Calif. Throuple Raising 2 Kids Say Their Unique Road to Parenthood Is 'Like Winning the Lottery'
Ian Jenkins, Alan Mayfield and Jeremy Hodges say they had to endure a legal battle to bring their two toddlers into the world
For one California family, three is far from a crowd.
Ian Jenkins, Alan Mayfield and Jeremy Hodges are a happily committed throuple, defined as a relationship between three people. Despite the unique circumstances, Jenkins tells PEOPLE they're just like any other modern family, save for the legal obstacles they've had to overcome to get their happily ever after.
"I've got all these wonderful families accepting and loving us, and rejoicing in our children," says Jenkins, 45. "We have two beautiful kids. I have two more partners than I thought I might. For me, it's kind of like winning the lottery."
The family's journey began like any other love story: Jenkins and Mayfield, 43, met and fell in love while Mayfield was a third-year medical student assigned to Jenkins, who was a medical resident, in Boston in 2003. By 2012, they'd moved to San Diego, and after meeting Hodges online, they brought him into their relationship.
"I really love pizza and I also love ice cream and there's not anything wrong with one or the other," Jenkins, a hospital doctor and associate professor, explains. "It's possible to love more than one food, and want both of them in your life. Most people understand that because very few of us know someone who's only had one partner their entire life."
Though Jenkins says that he worried he was "not a baby person" before he became a father, Mayfield, a psychiatrist, had long dreamed of parenthood, and with Hodges, a 39-year-old zookeeper, now on board, the trio started planning for the future.
After a childhood friend of Mayfield's offered to be an egg donor, and another friend agreed to be a surrogate, daughter Piper was born in 2017, with all three men present in the delivery room.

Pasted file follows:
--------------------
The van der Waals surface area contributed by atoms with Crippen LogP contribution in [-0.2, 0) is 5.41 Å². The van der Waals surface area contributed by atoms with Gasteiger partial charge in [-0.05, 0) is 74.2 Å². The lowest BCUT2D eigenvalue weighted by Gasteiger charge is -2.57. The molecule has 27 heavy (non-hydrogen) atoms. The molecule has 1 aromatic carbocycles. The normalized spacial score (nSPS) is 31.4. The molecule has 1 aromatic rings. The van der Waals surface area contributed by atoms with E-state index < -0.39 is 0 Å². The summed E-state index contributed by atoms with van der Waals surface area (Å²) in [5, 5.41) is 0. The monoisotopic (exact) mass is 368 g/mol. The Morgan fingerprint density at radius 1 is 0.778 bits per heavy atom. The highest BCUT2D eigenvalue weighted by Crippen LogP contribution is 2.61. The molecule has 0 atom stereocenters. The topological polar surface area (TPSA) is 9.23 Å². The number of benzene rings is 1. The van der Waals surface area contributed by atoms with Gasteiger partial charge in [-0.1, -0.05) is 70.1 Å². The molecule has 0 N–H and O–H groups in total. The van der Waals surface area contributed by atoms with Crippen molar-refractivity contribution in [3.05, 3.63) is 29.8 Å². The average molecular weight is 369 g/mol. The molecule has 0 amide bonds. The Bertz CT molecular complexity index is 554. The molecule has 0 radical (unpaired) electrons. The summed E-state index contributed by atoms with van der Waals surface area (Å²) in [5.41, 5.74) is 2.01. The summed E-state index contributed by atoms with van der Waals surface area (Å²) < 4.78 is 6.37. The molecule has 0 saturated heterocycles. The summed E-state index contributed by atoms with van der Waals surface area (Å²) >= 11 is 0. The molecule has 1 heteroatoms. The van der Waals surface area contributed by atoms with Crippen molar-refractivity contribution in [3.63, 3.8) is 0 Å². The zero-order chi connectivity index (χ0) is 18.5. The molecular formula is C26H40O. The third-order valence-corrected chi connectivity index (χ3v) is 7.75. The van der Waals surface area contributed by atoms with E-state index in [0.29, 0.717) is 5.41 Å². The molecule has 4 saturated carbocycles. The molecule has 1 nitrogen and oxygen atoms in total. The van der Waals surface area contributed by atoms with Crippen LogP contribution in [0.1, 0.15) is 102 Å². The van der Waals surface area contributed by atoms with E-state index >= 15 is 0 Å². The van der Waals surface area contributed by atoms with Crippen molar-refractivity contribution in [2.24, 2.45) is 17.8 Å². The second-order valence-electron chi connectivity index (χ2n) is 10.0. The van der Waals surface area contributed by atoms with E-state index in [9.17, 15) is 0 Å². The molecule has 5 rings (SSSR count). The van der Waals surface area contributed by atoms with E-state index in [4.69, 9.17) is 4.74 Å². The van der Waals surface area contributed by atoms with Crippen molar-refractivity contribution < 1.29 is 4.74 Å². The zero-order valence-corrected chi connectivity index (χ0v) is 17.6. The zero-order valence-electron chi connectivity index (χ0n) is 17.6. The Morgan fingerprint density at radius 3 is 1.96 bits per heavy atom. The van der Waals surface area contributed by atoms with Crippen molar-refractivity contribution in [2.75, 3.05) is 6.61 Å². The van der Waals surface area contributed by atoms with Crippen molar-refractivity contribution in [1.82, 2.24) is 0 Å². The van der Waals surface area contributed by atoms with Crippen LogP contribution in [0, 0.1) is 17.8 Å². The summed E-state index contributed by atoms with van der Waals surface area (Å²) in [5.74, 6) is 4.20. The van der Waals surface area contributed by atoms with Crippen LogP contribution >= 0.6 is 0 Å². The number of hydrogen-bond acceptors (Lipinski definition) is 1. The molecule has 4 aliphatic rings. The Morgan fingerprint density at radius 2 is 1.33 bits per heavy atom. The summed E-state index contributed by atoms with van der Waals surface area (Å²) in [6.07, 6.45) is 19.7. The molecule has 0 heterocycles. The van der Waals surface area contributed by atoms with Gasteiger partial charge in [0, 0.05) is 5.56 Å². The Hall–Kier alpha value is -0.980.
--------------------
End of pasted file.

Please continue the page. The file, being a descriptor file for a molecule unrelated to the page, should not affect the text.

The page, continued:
Still, things were far from ideal: the day before their baby shower ahead of Piper's birth, a judge was to decide whether all three men would be allowed on the birth certificate, an important move that would promise them all legal rights in the child's life.
"I didn't want a court battle," Jenkins says. "I just wanted to be a dad."
Despite the judge's argument that there was no legal precedent for a situation like this — and a suggestion they add a third parent years down the road — she eventually acquiesced and granted their wish, wrapping an effort that involved upwards of $120,000 in medical and legal fees and more than 20 legal contracts, Jenkins says.
With their roadblocks behind them, the throuple welcomed son Parker into the world in 2019, using a different surrogate but the same egg donor, a woman the children consider an aunt. This time, they say all three men were listed on the birth certificate, no court date needed.
As their children grow up, Jenkins says he and his partners are making sure they're well aware of their unconventional origin stories, which Jenkins recently chronicled in his book Three Dads and a Baby.
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"[Piper] knows exactly where she came from. We've told her, 'They took a little bit of Daddy Jeremy and they took a little bit of Mama Meghan and they put you in our surrogate, Delilah, and she helped you grow for nine months, and when you came out she gave you to us and we're your three dads,'" he says. "It doesn't confuse her in the slightest. She has met and loves both her surrogate and her biological moms." [Meghan and Delilah are pseudonyms the trio use to protect their identities.]
The concept of three parents isn't so foreign to him, as his parents divorced and his father remarried.
"It's not that wild," he says. "My stepmother is a valued parent of mine. She was definitely a major force in raising me. The only difference here is that we all live in the same house and we all love each other."
At home, where the throuple also has two goldendoodles, each father has settled into his role: Jenkins is Papa, Mayfield is Dada and Hodges is Daddy.
They've adjusted to parenthood with ease, and have even learned new tricks, like how to braid their daughter's hair.
"It's a pretty domestic, boring, pragmatic life," Mayfield tells PEOPLE. "We're cleaning the house. I'm doing the kids' laundry. We have the same fights over, 'What are we going to have for dinner? What are we going to watch on TV after the kids go to bed?'"
Though the three cannot legally marry, they have combined their finances, and consider all of their property community property.
"[I think] 'Ah, this is why we did it,'" Jenkins says of the moments he gets to give his daughter a goodnight hug and put her to bed. "This is why we had [so many] attorneys help us have a family."